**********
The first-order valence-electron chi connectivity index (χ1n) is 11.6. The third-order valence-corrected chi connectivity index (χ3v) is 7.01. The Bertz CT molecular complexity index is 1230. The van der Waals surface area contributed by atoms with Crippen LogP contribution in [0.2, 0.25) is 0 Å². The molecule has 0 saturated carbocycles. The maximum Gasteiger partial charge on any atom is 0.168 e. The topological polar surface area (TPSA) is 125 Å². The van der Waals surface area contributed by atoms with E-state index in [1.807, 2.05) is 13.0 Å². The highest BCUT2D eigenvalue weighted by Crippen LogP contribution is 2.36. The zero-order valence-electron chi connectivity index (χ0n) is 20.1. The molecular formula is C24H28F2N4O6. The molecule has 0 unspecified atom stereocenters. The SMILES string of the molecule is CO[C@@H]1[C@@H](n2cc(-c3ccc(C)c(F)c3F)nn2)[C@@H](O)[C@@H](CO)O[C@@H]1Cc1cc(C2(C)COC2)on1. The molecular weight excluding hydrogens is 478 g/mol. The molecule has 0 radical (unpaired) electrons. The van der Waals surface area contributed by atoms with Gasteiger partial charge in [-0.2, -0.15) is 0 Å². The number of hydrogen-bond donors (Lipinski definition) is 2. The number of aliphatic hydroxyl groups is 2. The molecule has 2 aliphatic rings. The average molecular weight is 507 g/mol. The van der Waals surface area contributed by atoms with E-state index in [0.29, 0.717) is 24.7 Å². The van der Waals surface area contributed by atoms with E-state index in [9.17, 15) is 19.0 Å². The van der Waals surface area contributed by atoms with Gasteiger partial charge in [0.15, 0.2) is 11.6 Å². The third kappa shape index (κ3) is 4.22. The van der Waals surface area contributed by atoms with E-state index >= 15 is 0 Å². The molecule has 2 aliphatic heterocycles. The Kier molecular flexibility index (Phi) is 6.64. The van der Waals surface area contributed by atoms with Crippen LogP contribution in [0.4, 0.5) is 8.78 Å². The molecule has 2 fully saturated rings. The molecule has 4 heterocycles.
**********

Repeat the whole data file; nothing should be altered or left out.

The first-order valence-electron chi connectivity index (χ1n) is 11.6. The third-order valence-corrected chi connectivity index (χ3v) is 7.01. The Bertz CT molecular complexity index is 1230. The van der Waals surface area contributed by atoms with Crippen LogP contribution in [0.2, 0.25) is 0 Å². The molecule has 0 saturated carbocycles. The maximum Gasteiger partial charge on any atom is 0.168 e. The topological polar surface area (TPSA) is 125 Å². The van der Waals surface area contributed by atoms with E-state index in [1.807, 2.05) is 13.0 Å². The highest BCUT2D eigenvalue weighted by Crippen LogP contribution is 2.36. The zero-order valence-electron chi connectivity index (χ0n) is 20.1. The molecular formula is C24H28F2N4O6. The molecule has 0 unspecified atom stereocenters. The SMILES string of the molecule is CO[C@@H]1[C@@H](n2cc(-c3ccc(C)c(F)c3F)nn2)[C@@H](O)[C@@H](CO)O[C@@H]1Cc1cc(C2(C)COC2)on1. The molecular weight excluding hydrogens is 478 g/mol. The molecule has 0 radical (unpaired) electrons. The van der Waals surface area contributed by atoms with Gasteiger partial charge in [-0.2, -0.15) is 0 Å². The number of hydrogen-bond donors (Lipinski definition) is 2. The number of aliphatic hydroxyl groups is 2. The molecule has 2 aliphatic rings. The average molecular weight is 507 g/mol. The van der Waals surface area contributed by atoms with E-state index in [0.29, 0.717) is 24.7 Å². The van der Waals surface area contributed by atoms with E-state index in [9.17, 15) is 19.0 Å². The van der Waals surface area contributed by atoms with Gasteiger partial charge in [0.15, 0.2) is 11.6 Å². The third kappa shape index (κ3) is 4.22. The van der Waals surface area contributed by atoms with E-state index >= 15 is 0 Å². The molecule has 2 aliphatic heterocycles. The Kier molecular flexibility index (Phi) is 6.64. The van der Waals surface area contributed by atoms with Crippen LogP contribution in [0.4, 0.5) is 8.78 Å². The molecule has 2 fully saturated rings. The molecule has 4 heterocycles.